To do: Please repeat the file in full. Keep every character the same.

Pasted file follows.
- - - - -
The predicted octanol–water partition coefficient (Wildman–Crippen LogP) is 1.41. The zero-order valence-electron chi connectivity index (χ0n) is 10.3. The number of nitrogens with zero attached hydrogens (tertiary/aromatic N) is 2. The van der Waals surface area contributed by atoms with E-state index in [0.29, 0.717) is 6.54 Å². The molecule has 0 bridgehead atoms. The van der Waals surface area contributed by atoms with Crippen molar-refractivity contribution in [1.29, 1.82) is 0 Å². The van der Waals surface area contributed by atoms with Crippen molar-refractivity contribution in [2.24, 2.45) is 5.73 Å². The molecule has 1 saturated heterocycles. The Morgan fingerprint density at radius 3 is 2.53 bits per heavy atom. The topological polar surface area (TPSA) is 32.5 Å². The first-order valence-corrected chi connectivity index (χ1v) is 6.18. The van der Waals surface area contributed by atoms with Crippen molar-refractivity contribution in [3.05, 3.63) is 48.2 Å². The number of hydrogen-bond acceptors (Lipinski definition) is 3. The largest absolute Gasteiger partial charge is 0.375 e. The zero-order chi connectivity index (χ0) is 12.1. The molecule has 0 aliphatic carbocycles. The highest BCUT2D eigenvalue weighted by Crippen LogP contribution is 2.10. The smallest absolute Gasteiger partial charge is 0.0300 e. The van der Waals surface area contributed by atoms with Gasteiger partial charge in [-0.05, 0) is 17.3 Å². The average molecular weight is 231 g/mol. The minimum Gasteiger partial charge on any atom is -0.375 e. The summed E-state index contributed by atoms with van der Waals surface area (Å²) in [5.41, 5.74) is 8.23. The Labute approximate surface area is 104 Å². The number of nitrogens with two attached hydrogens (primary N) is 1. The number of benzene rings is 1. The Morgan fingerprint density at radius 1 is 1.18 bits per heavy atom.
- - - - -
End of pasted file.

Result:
The predicted octanol–water partition coefficient (Wildman–Crippen LogP) is 1.41. The zero-order valence-electron chi connectivity index (χ0n) is 10.3. The number of nitrogens with zero attached hydrogens (tertiary/aromatic N) is 2. The van der Waals surface area contributed by atoms with E-state index in [0.29, 0.717) is 6.54 Å². The molecule has 0 bridgehead atoms. The van der Waals surface area contributed by atoms with Crippen molar-refractivity contribution in [1.29, 1.82) is 0 Å². The van der Waals surface area contributed by atoms with Crippen molar-refractivity contribution in [2.24, 2.45) is 5.73 Å². The molecule has 1 saturated heterocycles. The Morgan fingerprint density at radius 3 is 2.53 bits per heavy atom. The topological polar surface area (TPSA) is 32.5 Å². The first-order valence-corrected chi connectivity index (χ1v) is 6.18. The van der Waals surface area contributed by atoms with Crippen molar-refractivity contribution in [3.05, 3.63) is 48.2 Å². The number of hydrogen-bond acceptors (Lipinski definition) is 3. The largest absolute Gasteiger partial charge is 0.375 e. The zero-order chi connectivity index (χ0) is 12.1. The molecule has 0 aliphatic carbocycles. The highest BCUT2D eigenvalue weighted by Crippen LogP contribution is 2.10. The smallest absolute Gasteiger partial charge is 0.0300 e. The van der Waals surface area contributed by atoms with Gasteiger partial charge in [-0.05, 0) is 17.3 Å². The average molecular weight is 231 g/mol. The minimum Gasteiger partial charge on any atom is -0.375 e. The summed E-state index contributed by atoms with van der Waals surface area (Å²) in [5.41, 5.74) is 8.23. The Labute approximate surface area is 104 Å². The number of nitrogens with two attached hydrogens (primary N) is 1. The number of benzene rings is 1. The Morgan fingerprint density at radius 1 is 1.18 bits per heavy atom.